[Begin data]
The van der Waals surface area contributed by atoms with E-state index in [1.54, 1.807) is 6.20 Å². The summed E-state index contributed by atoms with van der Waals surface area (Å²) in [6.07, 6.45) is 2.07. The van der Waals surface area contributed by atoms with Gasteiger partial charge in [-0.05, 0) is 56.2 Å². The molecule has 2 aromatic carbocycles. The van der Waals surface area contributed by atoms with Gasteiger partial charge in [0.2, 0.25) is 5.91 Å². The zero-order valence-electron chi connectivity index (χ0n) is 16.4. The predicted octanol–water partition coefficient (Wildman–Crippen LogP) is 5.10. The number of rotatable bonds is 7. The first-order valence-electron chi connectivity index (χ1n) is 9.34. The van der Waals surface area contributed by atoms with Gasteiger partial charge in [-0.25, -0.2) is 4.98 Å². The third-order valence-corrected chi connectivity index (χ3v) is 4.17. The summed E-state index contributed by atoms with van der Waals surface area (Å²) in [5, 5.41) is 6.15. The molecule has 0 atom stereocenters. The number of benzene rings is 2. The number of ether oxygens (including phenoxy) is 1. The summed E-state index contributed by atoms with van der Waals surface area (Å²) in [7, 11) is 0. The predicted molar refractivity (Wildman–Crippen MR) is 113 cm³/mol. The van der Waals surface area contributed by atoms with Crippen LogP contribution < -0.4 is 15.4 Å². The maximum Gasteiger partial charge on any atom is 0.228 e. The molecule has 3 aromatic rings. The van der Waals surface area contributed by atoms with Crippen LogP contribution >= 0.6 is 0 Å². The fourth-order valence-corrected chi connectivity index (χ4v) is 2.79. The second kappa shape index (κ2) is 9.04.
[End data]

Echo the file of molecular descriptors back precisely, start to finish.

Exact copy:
The van der Waals surface area contributed by atoms with E-state index in [1.54, 1.807) is 6.20 Å². The summed E-state index contributed by atoms with van der Waals surface area (Å²) in [6.07, 6.45) is 2.07. The van der Waals surface area contributed by atoms with Gasteiger partial charge in [-0.05, 0) is 56.2 Å². The molecule has 2 aromatic carbocycles. The van der Waals surface area contributed by atoms with Gasteiger partial charge in [0.2, 0.25) is 5.91 Å². The zero-order valence-electron chi connectivity index (χ0n) is 16.4. The predicted octanol–water partition coefficient (Wildman–Crippen LogP) is 5.10. The number of rotatable bonds is 7. The first-order valence-electron chi connectivity index (χ1n) is 9.34. The van der Waals surface area contributed by atoms with Gasteiger partial charge in [-0.25, -0.2) is 4.98 Å². The third-order valence-corrected chi connectivity index (χ3v) is 4.17. The summed E-state index contributed by atoms with van der Waals surface area (Å²) in [5, 5.41) is 6.15. The molecule has 0 atom stereocenters. The number of benzene rings is 2. The number of ether oxygens (including phenoxy) is 1. The summed E-state index contributed by atoms with van der Waals surface area (Å²) in [7, 11) is 0. The predicted molar refractivity (Wildman–Crippen MR) is 113 cm³/mol. The van der Waals surface area contributed by atoms with Crippen LogP contribution < -0.4 is 15.4 Å². The maximum Gasteiger partial charge on any atom is 0.228 e. The molecule has 3 aromatic rings. The van der Waals surface area contributed by atoms with Crippen LogP contribution >= 0.6 is 0 Å². The fourth-order valence-corrected chi connectivity index (χ4v) is 2.79. The second kappa shape index (κ2) is 9.04.